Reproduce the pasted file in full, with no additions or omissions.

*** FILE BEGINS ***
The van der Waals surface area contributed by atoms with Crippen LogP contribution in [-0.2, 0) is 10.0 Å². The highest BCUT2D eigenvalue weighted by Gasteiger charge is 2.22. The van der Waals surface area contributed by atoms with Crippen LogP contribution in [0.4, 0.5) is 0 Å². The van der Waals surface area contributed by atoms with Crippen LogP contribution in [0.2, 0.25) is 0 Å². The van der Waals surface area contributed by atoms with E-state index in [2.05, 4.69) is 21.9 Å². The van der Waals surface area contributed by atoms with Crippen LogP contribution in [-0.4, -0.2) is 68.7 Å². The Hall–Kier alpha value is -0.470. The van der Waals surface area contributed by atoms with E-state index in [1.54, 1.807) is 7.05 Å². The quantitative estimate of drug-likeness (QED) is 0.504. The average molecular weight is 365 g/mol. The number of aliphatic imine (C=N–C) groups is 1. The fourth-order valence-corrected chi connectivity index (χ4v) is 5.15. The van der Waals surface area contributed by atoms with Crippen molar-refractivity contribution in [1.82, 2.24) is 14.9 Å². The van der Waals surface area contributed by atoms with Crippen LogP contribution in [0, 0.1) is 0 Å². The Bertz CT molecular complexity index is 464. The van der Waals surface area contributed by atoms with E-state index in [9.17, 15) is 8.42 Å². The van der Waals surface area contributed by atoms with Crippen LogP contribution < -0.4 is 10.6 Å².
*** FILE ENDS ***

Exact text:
The van der Waals surface area contributed by atoms with Crippen LogP contribution in [-0.2, 0) is 10.0 Å². The highest BCUT2D eigenvalue weighted by Gasteiger charge is 2.22. The van der Waals surface area contributed by atoms with Crippen LogP contribution in [0.4, 0.5) is 0 Å². The van der Waals surface area contributed by atoms with Crippen LogP contribution in [0.2, 0.25) is 0 Å². The van der Waals surface area contributed by atoms with E-state index in [2.05, 4.69) is 21.9 Å². The van der Waals surface area contributed by atoms with Crippen LogP contribution in [-0.4, -0.2) is 68.7 Å². The Hall–Kier alpha value is -0.470. The van der Waals surface area contributed by atoms with E-state index in [1.54, 1.807) is 7.05 Å². The quantitative estimate of drug-likeness (QED) is 0.504. The average molecular weight is 365 g/mol. The number of aliphatic imine (C=N–C) groups is 1. The fourth-order valence-corrected chi connectivity index (χ4v) is 5.15. The van der Waals surface area contributed by atoms with Crippen molar-refractivity contribution in [1.82, 2.24) is 14.9 Å². The van der Waals surface area contributed by atoms with Crippen LogP contribution in [0, 0.1) is 0 Å². The Bertz CT molecular complexity index is 464. The van der Waals surface area contributed by atoms with E-state index in [9.17, 15) is 8.42 Å². The van der Waals surface area contributed by atoms with Crippen LogP contribution < -0.4 is 10.6 Å².